The name “Donald Trump” does not appear in Tyrant: Shakespeare in Politics.
But it’s impossible to read this examination of tyranny in Shakespeare’s plays without considering our own times and our own tyrant.
As author Stephen Greenblatt observes, Shakespeare, “deftly sketched the kind of person who surges up in troubled times to appeal to the basest of instincts and draw upon the deepest anxieties of his contemporaries.”
Richard III is perhaps the greatest villain in history. Shakespeare makes him a warped, pitiable creature that enacts horrors yet somehow gains our sympathy. Rudely stamped, Richard III rises to power through allies who think they can control him and followers who seek advantage in his power.
Yet, when obtaining the crown, he finds it an empty experience, the source of more troubles rather than less as his enemies gather to overthrow him. He dies, alone on a battlefield, abandoned by all.
Macbeth is a reluctant tyrant, goaded into murder by his wife, and then haunted by memories of the bloody deed. “Oh, full of scorpions is my mind, dear wife!” he says of his anguish. Macbeth recognizes his sin and is driven mad by it, to the detriment of his country.
King Lear is another self-destructive monarch, divvying up his kingdom among ungrateful daughters while spurning those who speak truth to power. The consequence is internal exile and madness, the narcissism of the old king laid bare.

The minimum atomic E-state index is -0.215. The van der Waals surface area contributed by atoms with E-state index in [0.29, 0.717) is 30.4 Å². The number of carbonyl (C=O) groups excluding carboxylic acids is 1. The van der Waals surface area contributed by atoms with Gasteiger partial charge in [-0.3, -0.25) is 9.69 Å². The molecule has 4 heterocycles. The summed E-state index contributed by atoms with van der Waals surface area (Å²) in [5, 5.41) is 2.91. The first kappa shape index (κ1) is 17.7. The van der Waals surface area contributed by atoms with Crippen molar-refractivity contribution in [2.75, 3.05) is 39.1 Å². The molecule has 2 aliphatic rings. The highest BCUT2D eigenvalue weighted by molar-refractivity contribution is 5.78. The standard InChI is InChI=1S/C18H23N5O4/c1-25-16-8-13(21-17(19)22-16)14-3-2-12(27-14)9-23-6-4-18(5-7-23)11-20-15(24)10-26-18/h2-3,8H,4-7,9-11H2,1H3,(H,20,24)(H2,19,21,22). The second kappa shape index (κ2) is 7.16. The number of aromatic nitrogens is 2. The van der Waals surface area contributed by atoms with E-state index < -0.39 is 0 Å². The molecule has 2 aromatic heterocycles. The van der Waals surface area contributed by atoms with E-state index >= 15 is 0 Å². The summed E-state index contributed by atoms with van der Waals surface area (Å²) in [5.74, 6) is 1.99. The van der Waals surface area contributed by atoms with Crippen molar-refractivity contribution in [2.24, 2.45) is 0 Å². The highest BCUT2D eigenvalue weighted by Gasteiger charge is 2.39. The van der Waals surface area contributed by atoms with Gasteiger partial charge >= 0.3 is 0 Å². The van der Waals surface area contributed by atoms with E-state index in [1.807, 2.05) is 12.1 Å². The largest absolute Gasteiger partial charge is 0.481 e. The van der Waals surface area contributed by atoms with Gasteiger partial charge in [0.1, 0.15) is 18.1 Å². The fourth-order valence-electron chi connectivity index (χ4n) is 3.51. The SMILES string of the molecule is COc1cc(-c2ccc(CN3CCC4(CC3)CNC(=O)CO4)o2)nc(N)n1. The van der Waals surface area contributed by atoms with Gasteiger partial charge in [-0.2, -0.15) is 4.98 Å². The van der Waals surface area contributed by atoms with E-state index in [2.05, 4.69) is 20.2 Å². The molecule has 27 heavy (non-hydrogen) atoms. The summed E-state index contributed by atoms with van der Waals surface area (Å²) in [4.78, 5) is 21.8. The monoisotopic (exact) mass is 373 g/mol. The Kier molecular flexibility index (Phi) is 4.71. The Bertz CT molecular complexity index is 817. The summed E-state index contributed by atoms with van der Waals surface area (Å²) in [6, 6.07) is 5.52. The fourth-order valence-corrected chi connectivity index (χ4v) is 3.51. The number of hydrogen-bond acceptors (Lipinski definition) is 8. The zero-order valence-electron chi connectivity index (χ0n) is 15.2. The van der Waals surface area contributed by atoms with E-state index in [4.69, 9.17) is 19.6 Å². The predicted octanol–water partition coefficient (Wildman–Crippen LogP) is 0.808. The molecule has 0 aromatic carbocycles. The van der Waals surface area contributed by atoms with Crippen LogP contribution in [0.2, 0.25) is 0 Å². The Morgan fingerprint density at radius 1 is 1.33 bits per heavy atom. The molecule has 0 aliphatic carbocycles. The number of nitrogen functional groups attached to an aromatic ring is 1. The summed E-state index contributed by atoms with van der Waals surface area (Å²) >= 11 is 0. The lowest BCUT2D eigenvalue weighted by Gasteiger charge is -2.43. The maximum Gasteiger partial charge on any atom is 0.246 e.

In Coriolanus, ancient Rome is beset with turmoil. The patricians have taken too much, leaving the plebeians to starve. In a speech reminiscent of Howard Schultz, an aristocrat claims that the patricians are the source of every good thing in the lives of the people:
you shall find
No public benefit which you receive
But it proceeds of comes from them to you
And now way from yourselves.
This goes over as well as Schultz at SXSW. After a series of conflicts, the war hero Coriolanus is on the verge of becoming dictator of Rome. All he needs to do is humble himself before the plebeians. Yet, he can’t even do this minor thing, unable to hide his hatred of commoners. His candidacy fails and he is banished.
Shakespeare was an optimist, believing that tyrants ultimately fall, undone by their character.
We have our own mad king now, a little bit of Lear and a lot of Richard III, a villain, a usurper, that has troubled domestic tranquility as he gnaws away at American democracy.
Yet, like the tyrants depicted in Tyrant: Shakespeare in Politics, he too will meet his end, undone by the flaws in his character.